The Jewish community of Caracas numbers about 10,000 members, has more than 20 synagogues, a Jewish day school, a Jewish community center and three main cemeteries ("Guarenas," "Cementerio General del Sur" and "Cementerio Del Este").

Each cemetery has different sections under the administration of the three main synagogues (see below):

The Ashkenazi synagogues are UIC and Rabinato; AIV is Sephardi.

The Cementerio General del Sur is the oldest and largest. It contains four Jewish sections: UIC manages two, Aiv one and Rabinato one.

One of UIC's sections is the oldest cemetery in Caracas, containing about 30 tombstones dating from 1930.

The other UIC section opened in 1937, with the burial of Rebeca Hoires on December 5, 1937.

Currently there are 2,365 graves and although there is room for a few more, it is being replaced by the Guarenas cemetery "Gan Menucha," which opened with Adam Slimak's burial on April 17, 1997. Currently, there are about 300 graves, with room for up to 3,000.

The AIV section contains some 180 graves from 1953-1971. It is no longer used and has been replaced by the Cementerio del Este with about 500 graves.

The Rabinato section is still in use. The first burial was Abraham Lederman on October 18, 1972. Currently, there are 755 graves with room for up to 1,500.

Jewish burials in Venezuela are usually scheduled from morning until about 3pm, and the tombstone is usually unveiled 11 months after the burial. From the time of the burial to the unveiling, the deceased's family does not generally visit the cemetery.

Tombstones are inscribed in Spanish with Hebrew used to write the deceased's names and dates. The family may also choose to include a few lines about the person and/or a Psalm.

The majority of tombstones have, at the rear, a very small "house" to light a candle in memory of their relative's soul. It is a Jewish custom to leave a small stone or pebble on the tombstone after visiting a grave.

For more information, click on the following links:
Unión Israelita de Caracas
Asociación Israelita de Venezuela
Cementerio Del Este (Aerial view)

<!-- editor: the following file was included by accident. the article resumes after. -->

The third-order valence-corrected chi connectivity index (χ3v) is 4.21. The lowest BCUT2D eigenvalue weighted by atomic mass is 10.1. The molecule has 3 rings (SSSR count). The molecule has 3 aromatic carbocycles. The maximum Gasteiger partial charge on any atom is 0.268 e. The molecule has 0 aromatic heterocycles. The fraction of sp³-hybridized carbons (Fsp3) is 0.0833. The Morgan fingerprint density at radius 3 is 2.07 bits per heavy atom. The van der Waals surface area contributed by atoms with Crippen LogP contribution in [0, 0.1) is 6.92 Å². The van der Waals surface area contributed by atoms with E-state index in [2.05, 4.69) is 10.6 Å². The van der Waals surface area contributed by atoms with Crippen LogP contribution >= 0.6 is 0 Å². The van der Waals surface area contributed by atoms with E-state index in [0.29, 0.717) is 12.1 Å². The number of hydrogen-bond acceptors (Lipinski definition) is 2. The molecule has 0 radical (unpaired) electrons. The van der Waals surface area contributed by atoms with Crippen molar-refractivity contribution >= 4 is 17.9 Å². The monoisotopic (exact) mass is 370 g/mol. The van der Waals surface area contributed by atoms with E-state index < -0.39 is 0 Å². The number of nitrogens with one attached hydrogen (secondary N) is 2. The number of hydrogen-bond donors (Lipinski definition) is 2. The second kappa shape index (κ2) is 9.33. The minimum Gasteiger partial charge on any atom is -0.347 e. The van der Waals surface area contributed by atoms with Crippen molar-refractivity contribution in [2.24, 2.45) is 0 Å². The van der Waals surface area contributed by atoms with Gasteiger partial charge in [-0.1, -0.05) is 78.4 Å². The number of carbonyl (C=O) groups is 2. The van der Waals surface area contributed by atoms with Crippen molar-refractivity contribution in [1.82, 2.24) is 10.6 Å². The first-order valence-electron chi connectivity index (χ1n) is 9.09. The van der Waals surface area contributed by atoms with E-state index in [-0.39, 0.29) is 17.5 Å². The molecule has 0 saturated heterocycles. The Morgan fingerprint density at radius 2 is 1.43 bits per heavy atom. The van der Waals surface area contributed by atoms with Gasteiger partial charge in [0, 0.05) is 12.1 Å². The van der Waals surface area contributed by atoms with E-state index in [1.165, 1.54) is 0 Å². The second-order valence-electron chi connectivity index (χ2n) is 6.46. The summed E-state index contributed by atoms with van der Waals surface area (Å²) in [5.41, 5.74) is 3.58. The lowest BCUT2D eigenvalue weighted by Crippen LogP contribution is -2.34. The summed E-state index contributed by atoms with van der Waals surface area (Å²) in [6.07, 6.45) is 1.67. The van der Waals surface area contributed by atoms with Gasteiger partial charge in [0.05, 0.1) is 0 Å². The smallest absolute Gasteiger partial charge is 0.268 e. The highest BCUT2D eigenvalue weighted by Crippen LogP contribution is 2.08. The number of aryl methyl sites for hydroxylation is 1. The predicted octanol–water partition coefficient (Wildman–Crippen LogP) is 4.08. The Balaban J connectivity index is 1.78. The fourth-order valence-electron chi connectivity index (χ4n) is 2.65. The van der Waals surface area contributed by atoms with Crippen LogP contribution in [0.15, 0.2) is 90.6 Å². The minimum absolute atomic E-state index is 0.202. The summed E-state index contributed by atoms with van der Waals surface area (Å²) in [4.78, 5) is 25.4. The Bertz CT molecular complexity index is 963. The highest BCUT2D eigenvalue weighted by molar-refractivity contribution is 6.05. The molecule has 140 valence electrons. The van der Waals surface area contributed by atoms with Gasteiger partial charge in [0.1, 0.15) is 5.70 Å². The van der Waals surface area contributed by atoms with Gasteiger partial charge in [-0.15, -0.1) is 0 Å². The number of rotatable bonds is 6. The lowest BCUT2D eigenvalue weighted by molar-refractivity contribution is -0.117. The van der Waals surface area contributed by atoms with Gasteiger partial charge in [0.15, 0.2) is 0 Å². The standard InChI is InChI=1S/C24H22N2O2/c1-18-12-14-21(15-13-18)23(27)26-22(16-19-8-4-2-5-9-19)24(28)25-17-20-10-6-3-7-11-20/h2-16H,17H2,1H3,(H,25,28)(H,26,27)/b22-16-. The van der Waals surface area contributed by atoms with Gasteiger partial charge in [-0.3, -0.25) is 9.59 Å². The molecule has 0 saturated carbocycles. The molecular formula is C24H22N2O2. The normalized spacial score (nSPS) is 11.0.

Cementerio Del Sur (Aerial view)

Friday, January 30, 2009

California: Restoring the Marquez Family Cemetery

Santa Monica Canyon was a resting place for the area's early landowners. Among them were the Marquez family.

While I am not sure if this Marquez family is one of the early Converso families - although many, of the early settlers did have Converso backgrounds - the name is documented as a Jewish family name in Pere Bonnin's Sangre Judia, which lists thousands of Jewish family names mentioned in pre-Inquisition and later court and other documents. Among them are MARQUES (1487, Zaragoza), MARQUEZ (1634, Toledo) and MARQUESSI (1476 Castellon).

In any case, this LA Times story focuses on learning the boundaries and burial locations of the historic Marquez Family Cemetery - one of the city's oldest burial grounds - and the only portion of the original Mexican land grant in the family's hands. It is located south of the Riviera Country Club, for those who know the area, on San Lorenzo Street, north of San Vicente. The link has a map.

Francisco Marquez established a burial ground on the canyon's mesa in the late 1840s. He was the Mexican co-holder of the Rancho Boca de Santa Monica land grant. Buried there are his youngest son Pascual and some 30 other relatives. This includes 13 guests at a 1909 New Year's Eve party, who died from botulism in home-canned peaches.